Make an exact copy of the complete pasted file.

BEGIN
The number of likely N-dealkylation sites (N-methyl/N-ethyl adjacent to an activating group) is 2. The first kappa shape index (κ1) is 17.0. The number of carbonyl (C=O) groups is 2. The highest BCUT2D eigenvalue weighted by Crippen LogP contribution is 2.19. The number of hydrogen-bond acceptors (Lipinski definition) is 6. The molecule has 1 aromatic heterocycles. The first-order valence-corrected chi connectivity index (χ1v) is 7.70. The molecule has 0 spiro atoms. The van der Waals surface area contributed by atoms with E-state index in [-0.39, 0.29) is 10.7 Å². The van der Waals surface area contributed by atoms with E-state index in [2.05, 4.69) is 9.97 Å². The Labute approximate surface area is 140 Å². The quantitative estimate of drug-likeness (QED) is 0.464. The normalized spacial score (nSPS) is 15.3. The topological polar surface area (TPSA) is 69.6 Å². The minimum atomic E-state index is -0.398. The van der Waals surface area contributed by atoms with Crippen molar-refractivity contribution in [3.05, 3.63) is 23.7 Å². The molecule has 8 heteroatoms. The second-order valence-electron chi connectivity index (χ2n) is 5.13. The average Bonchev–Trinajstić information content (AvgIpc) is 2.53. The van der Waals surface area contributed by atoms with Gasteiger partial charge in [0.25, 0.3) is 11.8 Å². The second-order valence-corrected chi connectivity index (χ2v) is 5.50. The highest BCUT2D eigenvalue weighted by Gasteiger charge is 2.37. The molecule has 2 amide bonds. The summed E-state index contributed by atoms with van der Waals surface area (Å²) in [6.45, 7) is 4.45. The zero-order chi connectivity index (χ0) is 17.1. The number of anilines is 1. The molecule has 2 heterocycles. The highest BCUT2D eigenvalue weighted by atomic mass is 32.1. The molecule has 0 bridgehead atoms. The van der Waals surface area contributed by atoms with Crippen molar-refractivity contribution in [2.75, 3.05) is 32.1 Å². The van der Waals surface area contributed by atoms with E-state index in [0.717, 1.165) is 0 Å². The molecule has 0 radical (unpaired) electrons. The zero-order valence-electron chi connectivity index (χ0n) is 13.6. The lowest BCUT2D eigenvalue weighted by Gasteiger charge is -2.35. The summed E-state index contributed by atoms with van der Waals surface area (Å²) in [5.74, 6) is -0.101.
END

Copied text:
The number of likely N-dealkylation sites (N-methyl/N-ethyl adjacent to an activating group) is 2. The first kappa shape index (κ1) is 17.0. The number of carbonyl (C=O) groups is 2. The highest BCUT2D eigenvalue weighted by Crippen LogP contribution is 2.19. The number of hydrogen-bond acceptors (Lipinski definition) is 6. The molecule has 1 aromatic heterocycles. The first-order valence-corrected chi connectivity index (χ1v) is 7.70. The molecule has 0 spiro atoms. The van der Waals surface area contributed by atoms with E-state index in [-0.39, 0.29) is 10.7 Å². The van der Waals surface area contributed by atoms with E-state index in [2.05, 4.69) is 9.97 Å². The Labute approximate surface area is 140 Å². The quantitative estimate of drug-likeness (QED) is 0.464. The normalized spacial score (nSPS) is 15.3. The topological polar surface area (TPSA) is 69.6 Å². The minimum atomic E-state index is -0.398. The van der Waals surface area contributed by atoms with Crippen molar-refractivity contribution in [3.05, 3.63) is 23.7 Å². The molecule has 8 heteroatoms. The second-order valence-electron chi connectivity index (χ2n) is 5.13. The average Bonchev–Trinajstić information content (AvgIpc) is 2.53. The van der Waals surface area contributed by atoms with Gasteiger partial charge in [0.25, 0.3) is 11.8 Å². The second-order valence-corrected chi connectivity index (χ2v) is 5.50. The highest BCUT2D eigenvalue weighted by Gasteiger charge is 2.37. The molecule has 2 amide bonds. The summed E-state index contributed by atoms with van der Waals surface area (Å²) in [6.45, 7) is 4.45. The zero-order chi connectivity index (χ0) is 17.1. The number of anilines is 1. The molecule has 2 heterocycles. The highest BCUT2D eigenvalue weighted by atomic mass is 32.1. The molecule has 0 bridgehead atoms. The van der Waals surface area contributed by atoms with Crippen molar-refractivity contribution in [2.75, 3.05) is 32.1 Å². The van der Waals surface area contributed by atoms with E-state index in [0.717, 1.165) is 0 Å². The molecule has 0 radical (unpaired) electrons. The zero-order valence-electron chi connectivity index (χ0n) is 13.6. The lowest BCUT2D eigenvalue weighted by Gasteiger charge is -2.35. The summed E-state index contributed by atoms with van der Waals surface area (Å²) in [5.74, 6) is -0.101.